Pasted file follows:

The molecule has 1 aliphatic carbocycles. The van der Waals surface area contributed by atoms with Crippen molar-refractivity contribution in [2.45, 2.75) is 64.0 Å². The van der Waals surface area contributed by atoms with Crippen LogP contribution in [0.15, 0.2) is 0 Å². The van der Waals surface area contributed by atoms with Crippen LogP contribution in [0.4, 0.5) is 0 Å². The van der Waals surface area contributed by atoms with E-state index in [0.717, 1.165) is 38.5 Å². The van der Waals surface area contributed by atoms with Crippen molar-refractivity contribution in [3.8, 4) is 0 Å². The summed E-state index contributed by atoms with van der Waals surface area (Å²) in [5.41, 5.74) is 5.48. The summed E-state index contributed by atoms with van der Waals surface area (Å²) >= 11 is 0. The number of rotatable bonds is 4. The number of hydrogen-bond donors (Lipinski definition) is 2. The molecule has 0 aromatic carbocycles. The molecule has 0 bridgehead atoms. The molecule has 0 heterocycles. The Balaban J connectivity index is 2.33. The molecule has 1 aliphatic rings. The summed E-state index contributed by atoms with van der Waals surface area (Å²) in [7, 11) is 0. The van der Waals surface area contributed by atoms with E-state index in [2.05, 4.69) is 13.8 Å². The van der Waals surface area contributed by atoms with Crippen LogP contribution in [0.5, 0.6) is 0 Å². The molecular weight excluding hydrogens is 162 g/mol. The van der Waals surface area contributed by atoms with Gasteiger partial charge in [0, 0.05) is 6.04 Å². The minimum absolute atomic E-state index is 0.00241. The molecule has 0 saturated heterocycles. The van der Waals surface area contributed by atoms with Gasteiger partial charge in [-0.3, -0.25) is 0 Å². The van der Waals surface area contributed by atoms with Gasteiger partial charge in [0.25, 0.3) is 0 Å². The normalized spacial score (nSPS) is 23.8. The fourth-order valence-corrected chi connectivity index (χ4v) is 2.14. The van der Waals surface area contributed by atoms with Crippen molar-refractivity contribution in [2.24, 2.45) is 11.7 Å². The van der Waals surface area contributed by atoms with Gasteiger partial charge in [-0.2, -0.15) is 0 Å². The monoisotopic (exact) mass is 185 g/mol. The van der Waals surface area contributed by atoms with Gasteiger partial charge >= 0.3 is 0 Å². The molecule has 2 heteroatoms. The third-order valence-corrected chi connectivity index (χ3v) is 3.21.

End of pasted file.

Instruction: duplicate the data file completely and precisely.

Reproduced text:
The molecule has 1 aliphatic carbocycles. The van der Waals surface area contributed by atoms with Crippen molar-refractivity contribution in [2.45, 2.75) is 64.0 Å². The van der Waals surface area contributed by atoms with Crippen LogP contribution in [0.15, 0.2) is 0 Å². The van der Waals surface area contributed by atoms with Crippen LogP contribution in [0.4, 0.5) is 0 Å². The van der Waals surface area contributed by atoms with E-state index in [0.717, 1.165) is 38.5 Å². The van der Waals surface area contributed by atoms with Crippen molar-refractivity contribution in [3.8, 4) is 0 Å². The summed E-state index contributed by atoms with van der Waals surface area (Å²) in [5.41, 5.74) is 5.48. The summed E-state index contributed by atoms with van der Waals surface area (Å²) >= 11 is 0. The number of rotatable bonds is 4. The number of hydrogen-bond donors (Lipinski definition) is 2. The molecule has 0 aromatic carbocycles. The molecule has 0 bridgehead atoms. The molecule has 0 heterocycles. The Balaban J connectivity index is 2.33. The molecule has 1 aliphatic rings. The summed E-state index contributed by atoms with van der Waals surface area (Å²) in [7, 11) is 0. The van der Waals surface area contributed by atoms with E-state index in [2.05, 4.69) is 13.8 Å². The van der Waals surface area contributed by atoms with Crippen LogP contribution in [0.5, 0.6) is 0 Å². The molecular weight excluding hydrogens is 162 g/mol. The van der Waals surface area contributed by atoms with Gasteiger partial charge in [0, 0.05) is 6.04 Å². The minimum absolute atomic E-state index is 0.00241. The molecule has 0 saturated heterocycles. The van der Waals surface area contributed by atoms with Gasteiger partial charge in [-0.3, -0.25) is 0 Å². The van der Waals surface area contributed by atoms with Gasteiger partial charge in [0.25, 0.3) is 0 Å². The normalized spacial score (nSPS) is 23.8. The fourth-order valence-corrected chi connectivity index (χ4v) is 2.14. The van der Waals surface area contributed by atoms with Crippen molar-refractivity contribution in [2.24, 2.45) is 11.7 Å². The van der Waals surface area contributed by atoms with Gasteiger partial charge in [-0.2, -0.15) is 0 Å². The monoisotopic (exact) mass is 185 g/mol. The van der Waals surface area contributed by atoms with Gasteiger partial charge >= 0.3 is 0 Å². The molecule has 2 heteroatoms. The third-order valence-corrected chi connectivity index (χ3v) is 3.21.